RED BULL CULTURE CLASH
Wembley Arena, November 7th
With four stages, some of bass music’s biggest names, a ludicrous amount of wattage and around 7000 people in attendance, we were well aware that the Red Bull Culture Clash was going to be an epic event. But the level of intensity which unfolded over the evening at Wembley arena isn’t something we would have dared predict.
The four competing teams were Major Lazer, Annie Mac presents Magnetic Man, dub soundsystem royalty Channel One and grime collective Boy Better Know, who were crowned the winners judged by the crowd’s reaction, largely due to their brilliantly antagonistic stage banter and their raw, no-frills performances.
The competition was divided into four rounds, but with the rule of no special guests until the last round broken numerous times, after round three host Tim Westwood had to step in and announce that all points earned so far were disqualified. It’s easy to see how the teams found it so hard to keep their guests tucked away backstage. Mac’s team included the much-hyped teenage bass duo Disclosure, and the appearance of singer Sam Smith who performed live vocals for single Latch felt like solid proof of the group’s talent and ambition.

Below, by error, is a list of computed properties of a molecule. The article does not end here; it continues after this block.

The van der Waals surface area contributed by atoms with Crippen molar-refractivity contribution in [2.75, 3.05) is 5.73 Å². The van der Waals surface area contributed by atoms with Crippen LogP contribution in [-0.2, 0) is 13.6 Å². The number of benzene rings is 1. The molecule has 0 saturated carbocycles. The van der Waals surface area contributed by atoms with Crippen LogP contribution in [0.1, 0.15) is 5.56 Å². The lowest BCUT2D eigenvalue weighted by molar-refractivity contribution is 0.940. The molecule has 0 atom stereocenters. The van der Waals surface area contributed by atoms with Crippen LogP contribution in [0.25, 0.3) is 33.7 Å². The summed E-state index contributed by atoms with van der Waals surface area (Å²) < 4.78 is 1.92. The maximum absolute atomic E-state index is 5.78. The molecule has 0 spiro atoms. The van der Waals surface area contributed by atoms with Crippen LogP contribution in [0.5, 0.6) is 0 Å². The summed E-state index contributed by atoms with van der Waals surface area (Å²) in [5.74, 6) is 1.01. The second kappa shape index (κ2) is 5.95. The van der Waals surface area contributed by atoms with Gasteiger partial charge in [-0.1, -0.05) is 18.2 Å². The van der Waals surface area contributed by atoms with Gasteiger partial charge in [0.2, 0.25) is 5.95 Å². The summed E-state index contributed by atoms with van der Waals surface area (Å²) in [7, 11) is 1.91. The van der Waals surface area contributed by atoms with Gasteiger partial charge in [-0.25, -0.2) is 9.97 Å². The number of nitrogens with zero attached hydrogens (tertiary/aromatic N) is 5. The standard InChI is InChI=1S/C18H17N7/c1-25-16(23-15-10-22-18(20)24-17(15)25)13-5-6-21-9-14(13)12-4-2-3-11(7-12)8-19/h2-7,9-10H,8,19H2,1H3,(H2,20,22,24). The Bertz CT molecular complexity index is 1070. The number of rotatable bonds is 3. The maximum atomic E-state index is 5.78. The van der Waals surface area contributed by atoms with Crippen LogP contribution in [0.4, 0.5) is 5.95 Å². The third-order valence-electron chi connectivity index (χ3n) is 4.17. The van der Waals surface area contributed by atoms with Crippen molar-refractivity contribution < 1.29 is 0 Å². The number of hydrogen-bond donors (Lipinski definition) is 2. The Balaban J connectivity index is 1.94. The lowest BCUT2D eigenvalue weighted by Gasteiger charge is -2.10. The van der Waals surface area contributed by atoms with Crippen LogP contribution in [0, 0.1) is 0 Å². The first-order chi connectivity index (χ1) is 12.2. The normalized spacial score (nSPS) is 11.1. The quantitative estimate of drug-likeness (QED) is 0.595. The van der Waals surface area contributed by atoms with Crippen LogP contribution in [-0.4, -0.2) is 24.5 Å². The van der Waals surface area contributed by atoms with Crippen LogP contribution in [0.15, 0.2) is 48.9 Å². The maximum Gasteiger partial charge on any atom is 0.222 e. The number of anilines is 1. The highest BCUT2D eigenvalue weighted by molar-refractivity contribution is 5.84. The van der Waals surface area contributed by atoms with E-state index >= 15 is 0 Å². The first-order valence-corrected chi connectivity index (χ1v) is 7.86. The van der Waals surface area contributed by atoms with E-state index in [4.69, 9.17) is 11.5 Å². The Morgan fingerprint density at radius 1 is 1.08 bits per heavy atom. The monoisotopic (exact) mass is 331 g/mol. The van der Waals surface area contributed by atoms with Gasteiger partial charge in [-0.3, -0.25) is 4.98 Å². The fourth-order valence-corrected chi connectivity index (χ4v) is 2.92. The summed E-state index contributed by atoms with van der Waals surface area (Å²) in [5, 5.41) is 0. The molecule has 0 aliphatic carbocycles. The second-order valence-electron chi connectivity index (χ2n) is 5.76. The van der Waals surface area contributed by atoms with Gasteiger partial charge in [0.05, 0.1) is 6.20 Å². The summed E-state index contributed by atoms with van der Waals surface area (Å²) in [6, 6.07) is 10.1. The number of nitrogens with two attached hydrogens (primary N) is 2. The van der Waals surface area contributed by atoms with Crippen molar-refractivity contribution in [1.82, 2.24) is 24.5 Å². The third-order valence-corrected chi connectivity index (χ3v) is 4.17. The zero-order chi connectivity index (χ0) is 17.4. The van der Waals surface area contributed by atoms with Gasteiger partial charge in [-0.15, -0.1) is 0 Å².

When Major Lazor unleashed Stylo G for a rendition of Call me a Yardie early on, the crowd went appropriately apeshit. Throughout the event, Channel One held a sense of deep integrity and their vinyl only roots sets earned them heaps of respect from the younger generation of bass heads in attendance. Yet it was BBK who had really been rousing up the tension all night, naming Ms Dynamite a traitor for appearing with Annie Mac’s camp rather their own and sabotaging the surprise of Major Lazor’s absurdly big-name guest Usher as retribution for cheating in earlier rounds. With Round Four being treated as a blank slate, Wiley, JME, Skepta, Jammer and co. leapt at the opportunity, spitting over menacing trap classic Hard In The Paint, bringing out Lethal Bizzle for Pow and running through a catalogue of grime classics with the kind of ferocity that characteristed the genre’s early days. By inspiring the loudest, rowdiest crowd response of the lot, BBK were crowned undisputed winners, and you just can’t argue with that.
– – – – – – – – –
Words: Darren Pearson
Photo: Steve Stills for Red Bull